Sustaining No Ka Oi: Stimulating wealth creation in Maui Nui
Basic macroeconomic theory dictates that economic wealth is generated when economic entities (nations, states, counties, etc.) export more than they import. Therefore, in order to grow Hawaii’s economy and increase its wealth, Hawaii must become a net-exporter.
Given that Hawaii does not possess a manufacturing industry and given that the cost of land in Hawaii makes it unviable to compete in the global agricultural market, a first step to increasing Hawaii’s wealth is reducing its imports. But, again, without a manufacturing industry, many things must be imported – computers, televisions, vehicles, refrigerators, etc. In considering what can be manufactured on Maui, it becomes quickly evident that the most efficient and effective way to reduce net imports is by growing our own food. However, when the cost of importing agricultural goods to Hawaii is subsidized, as it currently is, local farmers are forced to compete in a global market. Ask Sandy Takishita of Howard’s Nurseries what it has been like for her and her husband competing on the global market. Against these odds, (subsidized agricultural imports + some of the costliest real estate in the world), turning a profit it is impossible.
Going back to original statement, basic macroeconomic theory dictates that economic wealth is generated when economic entities (nations, states, counties, etc.) export more than they import. So while increasing protection measures for our local agricultural industry by eliminating subsidies for agricultural imports will reduce net imports and thus bring us closer to a positive net export equation, that’s not enough. Therefore, in order to grow Hawaii’s economy and increase its wealth, we now turn to Hawaii’s export commodities.
Since Hawaii lacks an industrial economy, our only viable export commodity is tourism (remember again, agriculture on Hawaiian real estate performs poorly on a global market and therefore cannot be exported. Koa forest industry on the other hand, – may be a different story. Talk to Art Medeiros about that.)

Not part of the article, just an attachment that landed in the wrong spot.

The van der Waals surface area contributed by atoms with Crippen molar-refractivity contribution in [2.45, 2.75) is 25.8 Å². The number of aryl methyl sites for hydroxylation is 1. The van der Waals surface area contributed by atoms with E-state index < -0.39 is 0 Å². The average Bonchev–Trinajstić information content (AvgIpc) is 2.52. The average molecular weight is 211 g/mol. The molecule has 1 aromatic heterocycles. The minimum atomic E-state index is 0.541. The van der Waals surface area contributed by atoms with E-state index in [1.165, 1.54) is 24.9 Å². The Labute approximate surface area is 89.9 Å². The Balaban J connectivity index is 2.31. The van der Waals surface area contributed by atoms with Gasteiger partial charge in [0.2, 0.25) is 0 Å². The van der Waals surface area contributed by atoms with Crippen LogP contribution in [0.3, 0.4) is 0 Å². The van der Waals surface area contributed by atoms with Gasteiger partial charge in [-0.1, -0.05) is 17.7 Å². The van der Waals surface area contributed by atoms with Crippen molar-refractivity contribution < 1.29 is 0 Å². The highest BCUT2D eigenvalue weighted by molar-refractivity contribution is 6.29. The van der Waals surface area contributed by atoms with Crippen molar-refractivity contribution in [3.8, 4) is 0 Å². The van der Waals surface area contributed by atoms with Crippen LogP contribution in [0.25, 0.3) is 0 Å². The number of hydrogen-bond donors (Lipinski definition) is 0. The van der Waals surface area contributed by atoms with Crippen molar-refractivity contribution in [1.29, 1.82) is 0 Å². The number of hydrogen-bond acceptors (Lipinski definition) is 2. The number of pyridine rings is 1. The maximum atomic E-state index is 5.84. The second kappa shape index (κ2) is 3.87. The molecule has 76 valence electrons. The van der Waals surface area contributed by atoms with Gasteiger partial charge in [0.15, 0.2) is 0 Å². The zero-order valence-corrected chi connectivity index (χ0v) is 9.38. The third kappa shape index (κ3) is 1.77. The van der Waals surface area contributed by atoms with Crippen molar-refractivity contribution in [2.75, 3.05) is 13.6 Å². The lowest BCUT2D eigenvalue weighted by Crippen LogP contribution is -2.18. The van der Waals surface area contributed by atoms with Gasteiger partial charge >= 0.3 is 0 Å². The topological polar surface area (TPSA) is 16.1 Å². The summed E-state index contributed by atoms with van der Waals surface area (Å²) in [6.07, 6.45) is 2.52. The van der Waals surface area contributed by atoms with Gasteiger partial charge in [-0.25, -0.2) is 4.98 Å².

Wealth that is created in Hawaii only to be “skimmed off the top” by offshore multinational hotel corporations does not count toward “net exports”.) Currently, wages for a majority of the jobs available for local residents in the visitor industry represent a sliver of the total revenue generated by these large hotel corporations. The rest goes to offshore ownership. The composition of this industry is primarily comprised of time-shares and hotels owned by multinational corporations that deliver a very predictable yet reliable service. They are predictable and reliable because they are equivalent and redundant. And with a differentiator, the “sun and sand” consumer has no incentive to choose Maui over any other “sun and sand” destination.
The only way for an undifferentiated commodity to earn positive returns on investment in a global market is by continually suppressing labor cost to globally competitive levels (i.e. the cost of housekeeping services in Belize). So essentially, our housekeepers are now competing with every other housekeeper that works for an unspecialized hotel in every other semi-tropical vacation destination in the world. This includes third world countries. So not only are housekeeping and other labor jobs in the hotel industry insignificant compared to wealth being “skimmed of the top”, emerging global competitors are only driving these wages lower.
The future of our visitor industry is in family-run visitor accommodations that offer a genuine taste of our local culture that also produce their own food. They would improve the long-term sustainability of our food economy and our social fabric. They would provide livelihoods our local families. They would reduce our dependency on imported food. As permaculture farms, they would have minimal impact on the environment.
For example, a native Hawaiian family that has a stream running through its property could offer visitors a glimpse of authentic native Hawaiian culture. With a little stream flow, not only could this B&B produce poi for their visitors, they could also grill up some opai. A B&B permaculture “lodge” in Ulupalakua where it produces its own wine provides a 5 star dining experience to its visitors. The lodge could have a stable and offer trail rides to significant cultural sites. Opportunities for competitive differentiation amongst B&B services would ensure a highly specialized visitor industry market that is not tied to the global cost of wage-labor.
Done right, these families could also charge a lot of money for it. Furthermore, 100 percent of the revenues across the county would stay in the county. After expenses, labor, and taxes, what percentage of its contribution to the visitor industry would this family get to keep? After her labor, what percentage of the Hilton Hawaiian Village does a housekeeper get to take home? What about a receptionist?